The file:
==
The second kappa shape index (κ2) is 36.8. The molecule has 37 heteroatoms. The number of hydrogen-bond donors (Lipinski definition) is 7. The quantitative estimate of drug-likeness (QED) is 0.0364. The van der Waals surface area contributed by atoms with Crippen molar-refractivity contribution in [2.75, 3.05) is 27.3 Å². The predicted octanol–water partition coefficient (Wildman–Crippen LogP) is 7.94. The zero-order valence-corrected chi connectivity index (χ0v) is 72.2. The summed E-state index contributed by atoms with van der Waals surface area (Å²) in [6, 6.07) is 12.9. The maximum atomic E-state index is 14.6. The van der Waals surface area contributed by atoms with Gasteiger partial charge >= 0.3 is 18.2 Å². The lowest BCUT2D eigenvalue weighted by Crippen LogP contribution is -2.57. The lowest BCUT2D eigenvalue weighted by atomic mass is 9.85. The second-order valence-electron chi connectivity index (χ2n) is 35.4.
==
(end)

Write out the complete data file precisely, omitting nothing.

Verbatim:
The second kappa shape index (κ2) is 36.8. The molecule has 37 heteroatoms. The number of hydrogen-bond donors (Lipinski definition) is 7. The quantitative estimate of drug-likeness (QED) is 0.0364. The van der Waals surface area contributed by atoms with Crippen molar-refractivity contribution in [2.75, 3.05) is 27.3 Å². The predicted octanol–water partition coefficient (Wildman–Crippen LogP) is 7.94. The zero-order valence-corrected chi connectivity index (χ0v) is 72.2. The summed E-state index contributed by atoms with van der Waals surface area (Å²) in [6, 6.07) is 12.9. The maximum atomic E-state index is 14.6. The van der Waals surface area contributed by atoms with Gasteiger partial charge >= 0.3 is 18.2 Å². The lowest BCUT2D eigenvalue weighted by Crippen LogP contribution is -2.57. The lowest BCUT2D eigenvalue weighted by atomic mass is 9.85. The second-order valence-electron chi connectivity index (χ2n) is 35.4.